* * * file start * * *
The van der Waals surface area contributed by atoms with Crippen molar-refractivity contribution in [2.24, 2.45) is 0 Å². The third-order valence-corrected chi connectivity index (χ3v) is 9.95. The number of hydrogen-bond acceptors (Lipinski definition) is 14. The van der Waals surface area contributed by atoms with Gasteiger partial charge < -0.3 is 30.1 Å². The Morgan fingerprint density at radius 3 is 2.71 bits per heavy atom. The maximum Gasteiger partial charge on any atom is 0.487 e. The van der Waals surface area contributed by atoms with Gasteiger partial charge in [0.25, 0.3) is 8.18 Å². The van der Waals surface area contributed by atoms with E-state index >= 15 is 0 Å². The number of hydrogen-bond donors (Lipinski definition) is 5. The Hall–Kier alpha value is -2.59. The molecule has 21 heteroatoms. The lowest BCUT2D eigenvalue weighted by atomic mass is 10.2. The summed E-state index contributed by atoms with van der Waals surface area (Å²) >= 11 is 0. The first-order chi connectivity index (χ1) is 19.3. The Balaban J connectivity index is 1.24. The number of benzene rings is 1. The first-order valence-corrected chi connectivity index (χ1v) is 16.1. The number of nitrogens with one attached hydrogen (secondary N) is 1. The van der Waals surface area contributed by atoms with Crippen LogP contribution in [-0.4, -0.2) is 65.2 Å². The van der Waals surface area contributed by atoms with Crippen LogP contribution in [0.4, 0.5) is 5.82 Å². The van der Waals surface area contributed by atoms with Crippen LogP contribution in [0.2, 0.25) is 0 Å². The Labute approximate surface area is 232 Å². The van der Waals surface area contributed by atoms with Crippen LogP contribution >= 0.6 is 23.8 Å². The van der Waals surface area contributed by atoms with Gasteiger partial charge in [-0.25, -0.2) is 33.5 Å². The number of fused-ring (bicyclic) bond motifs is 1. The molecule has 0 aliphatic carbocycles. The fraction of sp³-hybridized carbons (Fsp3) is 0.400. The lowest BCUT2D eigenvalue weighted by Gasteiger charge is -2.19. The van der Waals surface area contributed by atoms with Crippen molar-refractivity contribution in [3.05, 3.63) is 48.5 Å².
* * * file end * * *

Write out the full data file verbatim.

The van der Waals surface area contributed by atoms with Crippen molar-refractivity contribution in [2.24, 2.45) is 0 Å². The third-order valence-corrected chi connectivity index (χ3v) is 9.95. The number of hydrogen-bond acceptors (Lipinski definition) is 14. The van der Waals surface area contributed by atoms with Gasteiger partial charge < -0.3 is 30.1 Å². The Morgan fingerprint density at radius 3 is 2.71 bits per heavy atom. The maximum Gasteiger partial charge on any atom is 0.487 e. The van der Waals surface area contributed by atoms with Gasteiger partial charge in [0.25, 0.3) is 8.18 Å². The van der Waals surface area contributed by atoms with E-state index >= 15 is 0 Å². The number of hydrogen-bond donors (Lipinski definition) is 5. The Hall–Kier alpha value is -2.59. The molecule has 21 heteroatoms. The lowest BCUT2D eigenvalue weighted by atomic mass is 10.2. The summed E-state index contributed by atoms with van der Waals surface area (Å²) >= 11 is 0. The first-order chi connectivity index (χ1) is 19.3. The Balaban J connectivity index is 1.24. The number of benzene rings is 1. The first-order valence-corrected chi connectivity index (χ1v) is 16.1. The number of nitrogens with one attached hydrogen (secondary N) is 1. The van der Waals surface area contributed by atoms with Crippen LogP contribution in [-0.4, -0.2) is 65.2 Å². The van der Waals surface area contributed by atoms with Crippen LogP contribution in [0.4, 0.5) is 5.82 Å². The van der Waals surface area contributed by atoms with Crippen LogP contribution in [0.2, 0.25) is 0 Å². The Labute approximate surface area is 232 Å². The van der Waals surface area contributed by atoms with Crippen LogP contribution >= 0.6 is 23.8 Å². The van der Waals surface area contributed by atoms with Gasteiger partial charge in [-0.25, -0.2) is 33.5 Å². The number of fused-ring (bicyclic) bond motifs is 1. The molecule has 0 aliphatic carbocycles. The fraction of sp³-hybridized carbons (Fsp3) is 0.400. The lowest BCUT2D eigenvalue weighted by Gasteiger charge is -2.19. The van der Waals surface area contributed by atoms with Crippen molar-refractivity contribution in [3.05, 3.63) is 48.5 Å².